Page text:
In this season of FAFSA filing, it is important to keep our role as financial aid officers in mind. Financial aid offices are designed to help students access federal aid and scholarships in order to attend college. Whether or not we work at a community college or private institution, our main goal should be to ensure access for students of all backgrounds. FAFSA filing has changed a lot over the years. Paper and pencil filing has shifted to an online format. The biggest recent change is IRS data retrieval. This tool will change how we do verification, and how families complete the FAFSA process. Do we need a shift in how we promote FAFSA filing? At Casper College, we helped families with the FAFSA for many years with College Goal Sunday. Many of those attending came for the door prizes, giveaways and free food. In order to promote FAFSA completion with more flexibility, Caser College shifted to a FAFSA Filing Frenzy format. Attendance has dropped. This year we hosted one evening instead of two. We had less than thirty total attendees. Weather and less advertising could be factors in the drop in attendance. Many students came to fill out the FAFSA, but were unprepared. Families who did not have their taxes completed were encouraged to use estimates if a priority deadline was approaching. If no priority deadline was looming for the student, they were encouraged to fill out the FAFSA after their taxes were completed. Should we be focusing on tax filing rather than FAFSA filing? Some students won’t fit into this category as non-tax filers. Would this cut down on verifications and allow easier access for students? As the FAFSA continues to change, it is important to keep students’ access to financial aid in mind.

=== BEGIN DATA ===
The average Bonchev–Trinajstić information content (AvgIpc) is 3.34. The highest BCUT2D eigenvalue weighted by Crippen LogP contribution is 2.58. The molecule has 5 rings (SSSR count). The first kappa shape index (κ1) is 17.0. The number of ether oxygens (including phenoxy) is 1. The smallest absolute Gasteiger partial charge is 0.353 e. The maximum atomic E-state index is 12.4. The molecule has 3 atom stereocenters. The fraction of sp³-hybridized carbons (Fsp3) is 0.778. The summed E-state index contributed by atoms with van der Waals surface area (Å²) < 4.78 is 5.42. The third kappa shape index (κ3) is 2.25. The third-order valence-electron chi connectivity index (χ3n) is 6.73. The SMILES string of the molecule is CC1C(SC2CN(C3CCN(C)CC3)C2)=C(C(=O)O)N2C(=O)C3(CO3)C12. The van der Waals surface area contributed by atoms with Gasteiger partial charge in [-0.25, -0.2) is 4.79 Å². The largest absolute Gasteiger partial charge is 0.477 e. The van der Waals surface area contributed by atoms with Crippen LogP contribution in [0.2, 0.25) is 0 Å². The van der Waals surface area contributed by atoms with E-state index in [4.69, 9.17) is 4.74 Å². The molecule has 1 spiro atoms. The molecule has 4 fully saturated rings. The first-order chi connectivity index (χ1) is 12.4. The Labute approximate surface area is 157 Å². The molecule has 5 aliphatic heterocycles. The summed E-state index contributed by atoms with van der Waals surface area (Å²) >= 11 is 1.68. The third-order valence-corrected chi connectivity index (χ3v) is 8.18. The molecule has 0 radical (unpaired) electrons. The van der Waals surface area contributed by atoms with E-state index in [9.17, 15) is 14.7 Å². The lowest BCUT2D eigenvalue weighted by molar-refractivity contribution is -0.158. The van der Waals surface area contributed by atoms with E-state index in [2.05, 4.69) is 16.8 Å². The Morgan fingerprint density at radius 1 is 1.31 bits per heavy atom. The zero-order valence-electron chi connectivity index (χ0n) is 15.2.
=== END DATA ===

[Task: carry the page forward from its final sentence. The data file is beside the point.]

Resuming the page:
Often, students and parents believe the process is more difficult than it may actually be. When we provide individualized help to students, we give them the tools needed for success. Sometimes a little individual attention is all that is needed to break down a perceived wall. This can be difficult when we have less staff to do more tasks. But, isn’t our role to help students succeed? We are in the business of student success. We can promote success by taking students through the steps necessary for federal aid and scholarships. Explaining the process in terms that the non financial aid professional will understand is important. We work in this field every day, but many of our students are new to the process. I would love to hear ideas you might have of improving FAFSA awareness as well as the great ways you help students.
The FAFSA remains the gate to federal aid programs. How can we promote FAFSA awareness?
RMASFAA Association News Committee Member
Hathaway Scholarship Coordinator